Research on the royal site of Jelling has concentrated on the sepulchral, ceremonial and possibly religious complex ofwhich the two mo-numental banows and the picture-/runestones are the most striking elements. Jelling is situated in a region which by nature is well defined (Hvass 1991, Christiansen 1999). To the south the micro region i bounded by the Vejle rive1· mostly running in a harply et off and very wide valley which in the bottom i mar hland (Fig. 6). Here the well known bridge at Ravning Enge was built in the 10th century (Ramskou 1977). To the north-west there are the wide and marshy headwaters of the Omrne river ( the Skagerack drainage) and in the north-east the Grejs river and a north-western tributary running in an unusually dramatic and narrow valley forming a wide bow clown to Vejle by the Vejle Fiord. To the west the agricultural guality of the land deteriorates
Fig. 6. The srnrnundings of Jelling.
4 5 K Ancient woodland is indicated by ,___..___..___..___..___ the wavy lines.
rapidly and the land falls and levels away. The centrality of this microregion is high and the plateaux around Jelling and Lake Fårup control the traditional north-south communication route through Jutland. Unlike Lejre, which holds a dis-tal position the situation of Jelling is central and strategic, although rather defensive.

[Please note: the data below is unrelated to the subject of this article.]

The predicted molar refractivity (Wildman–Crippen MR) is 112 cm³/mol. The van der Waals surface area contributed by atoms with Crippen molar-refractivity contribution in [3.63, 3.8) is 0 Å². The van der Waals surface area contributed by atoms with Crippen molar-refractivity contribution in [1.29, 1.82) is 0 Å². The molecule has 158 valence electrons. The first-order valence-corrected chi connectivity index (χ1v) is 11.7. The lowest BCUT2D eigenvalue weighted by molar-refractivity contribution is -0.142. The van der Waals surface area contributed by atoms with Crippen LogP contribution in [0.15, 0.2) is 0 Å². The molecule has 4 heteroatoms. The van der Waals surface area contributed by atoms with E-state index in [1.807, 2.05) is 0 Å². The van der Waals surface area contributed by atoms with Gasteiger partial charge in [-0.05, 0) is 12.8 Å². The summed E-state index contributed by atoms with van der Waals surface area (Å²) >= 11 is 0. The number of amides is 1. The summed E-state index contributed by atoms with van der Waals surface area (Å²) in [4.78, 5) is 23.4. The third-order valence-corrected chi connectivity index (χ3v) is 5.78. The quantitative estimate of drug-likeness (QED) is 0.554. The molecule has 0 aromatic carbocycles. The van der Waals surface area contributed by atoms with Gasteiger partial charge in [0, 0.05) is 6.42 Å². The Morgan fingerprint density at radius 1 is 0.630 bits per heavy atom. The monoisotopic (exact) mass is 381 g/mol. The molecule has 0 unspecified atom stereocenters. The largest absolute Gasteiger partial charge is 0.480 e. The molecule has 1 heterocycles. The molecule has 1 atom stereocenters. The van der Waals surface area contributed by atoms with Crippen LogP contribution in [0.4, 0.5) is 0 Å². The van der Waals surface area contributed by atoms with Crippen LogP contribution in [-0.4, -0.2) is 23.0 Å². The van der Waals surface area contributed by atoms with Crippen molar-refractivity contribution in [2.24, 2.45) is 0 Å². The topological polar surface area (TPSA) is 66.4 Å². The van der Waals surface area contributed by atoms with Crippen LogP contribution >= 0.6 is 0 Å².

The landscape around Jelling itself is part of the young moraine landscape of eastern Jutland with mixed clays. The microregion defined above has a comparatively moderate relief energy and is generally characterised by a smooth profile.
Right through this massive, however, runs a tun-nel valley, the central, lower part of w hich is Lake Fårup. From the lake the Grejs river flows in a north-eastern direction into the more and more narrow valley, later to tum east and due south as already told. These qualities of the microregion
of Jelling spell out the strategic and defensive character of the location. Any aggressive force advancing from the south or landing in the inner part of Vejle Fiord is confronted with serious obstacles in the terrain always giving the defenders the advantage to charge downhill into the river valleys where it was difficult for the enemy to deploy their troops effectively. The best chances for an attack were from the north through the territories of the historical villages of Hvejsel and Vindelev. This approach could however not allow a swift surprise attack.